Derain, Braque, Camoin, Puy, are at the front risking their lives. . . . We are sick of staying at home. . . . How can we serve our country?
—Matisse to Marcel Sembat, on behalf of himself and Albert Marquet, late 1914
Matisse’s unrivaled experimentation and daring achievement in the first half of 1914 would come to a dramatic and abrupt end in the summer of that year. Within a few weeks in August, France was mobilized, the artist’s childhood home in the north was occupied, and his house in Issy was requisitioned by the French military. Those around him—family as well as friends such as the critic Guillaume Apollinaire and artist Charles Camoin—departed for the front or, like the dealer Daniel-Henry Kahnweiler, were identified as enemy aliens. Matisse was prepared to be called up for military duty—he even purchased boots in anticipation—but when he received his papers, he was sick with influenza and failed his medical examination. Although he appealed to reverse the decision, his application was rejected on the grounds of his age (he was 44) and his weak heart.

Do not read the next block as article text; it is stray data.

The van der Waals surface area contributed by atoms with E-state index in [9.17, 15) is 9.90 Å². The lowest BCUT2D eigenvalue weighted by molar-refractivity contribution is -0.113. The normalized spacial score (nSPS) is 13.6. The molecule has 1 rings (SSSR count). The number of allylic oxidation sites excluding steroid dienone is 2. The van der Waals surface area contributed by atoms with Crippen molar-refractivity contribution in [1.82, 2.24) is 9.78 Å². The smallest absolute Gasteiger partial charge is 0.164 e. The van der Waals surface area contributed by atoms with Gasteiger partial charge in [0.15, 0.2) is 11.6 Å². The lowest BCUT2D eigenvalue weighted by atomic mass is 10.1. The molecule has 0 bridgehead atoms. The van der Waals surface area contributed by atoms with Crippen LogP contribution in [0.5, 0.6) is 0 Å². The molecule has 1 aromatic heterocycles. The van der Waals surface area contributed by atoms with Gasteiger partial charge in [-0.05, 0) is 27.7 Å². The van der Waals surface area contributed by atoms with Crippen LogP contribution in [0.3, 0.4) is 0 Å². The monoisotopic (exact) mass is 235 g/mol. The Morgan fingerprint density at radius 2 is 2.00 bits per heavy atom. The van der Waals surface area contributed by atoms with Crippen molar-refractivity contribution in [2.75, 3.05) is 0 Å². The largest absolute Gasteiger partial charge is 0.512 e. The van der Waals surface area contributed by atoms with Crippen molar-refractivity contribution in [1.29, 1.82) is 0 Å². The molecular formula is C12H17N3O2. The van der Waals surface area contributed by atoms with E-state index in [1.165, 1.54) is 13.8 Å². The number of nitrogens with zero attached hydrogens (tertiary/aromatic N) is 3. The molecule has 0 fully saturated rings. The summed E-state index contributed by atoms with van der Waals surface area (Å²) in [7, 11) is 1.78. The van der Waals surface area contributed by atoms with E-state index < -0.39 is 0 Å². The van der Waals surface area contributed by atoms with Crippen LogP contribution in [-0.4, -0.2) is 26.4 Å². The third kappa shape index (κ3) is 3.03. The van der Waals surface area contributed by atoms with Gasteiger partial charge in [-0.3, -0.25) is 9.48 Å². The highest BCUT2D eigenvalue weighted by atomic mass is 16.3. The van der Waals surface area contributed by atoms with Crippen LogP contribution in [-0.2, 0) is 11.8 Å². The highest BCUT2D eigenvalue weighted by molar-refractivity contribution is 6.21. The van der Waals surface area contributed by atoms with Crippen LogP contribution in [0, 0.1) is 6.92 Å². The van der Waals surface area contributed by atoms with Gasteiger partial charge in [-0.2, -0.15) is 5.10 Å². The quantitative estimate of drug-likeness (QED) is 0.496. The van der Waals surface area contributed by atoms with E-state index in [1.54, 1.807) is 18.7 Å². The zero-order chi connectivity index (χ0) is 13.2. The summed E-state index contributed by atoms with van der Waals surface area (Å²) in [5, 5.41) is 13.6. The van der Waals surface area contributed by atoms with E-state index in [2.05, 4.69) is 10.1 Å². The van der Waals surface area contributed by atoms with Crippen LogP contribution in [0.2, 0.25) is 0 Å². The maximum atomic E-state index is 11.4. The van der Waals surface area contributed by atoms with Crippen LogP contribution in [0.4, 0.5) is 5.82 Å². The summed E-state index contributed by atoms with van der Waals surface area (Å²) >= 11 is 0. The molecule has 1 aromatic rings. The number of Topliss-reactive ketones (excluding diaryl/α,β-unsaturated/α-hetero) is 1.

Not surprisingly, the period between August 1914 and the end of 1915 was full of stops and starts, interruptions and returns, as the artist tried to negotiate the dual challenges of attending to the developments of the war and satisfying his own creative ambitions. When he did have time to make new work, he returned to familiar subjects—still lifes, portraits, and open windows or doors. As had been the case in his earlier bathers compositions, confining his experiments to such motifs provided him with ready-made themes that he could easily set down onto canvas and then push forward when time allowed. By the end of this period, Matisse had clearly found his way, encouraged by the possibility of finally initiating his long-considered painting on the theme of Morocco; he had transcended his early wartime experiences and found a way to make modern pictures under the most difficult circumstances.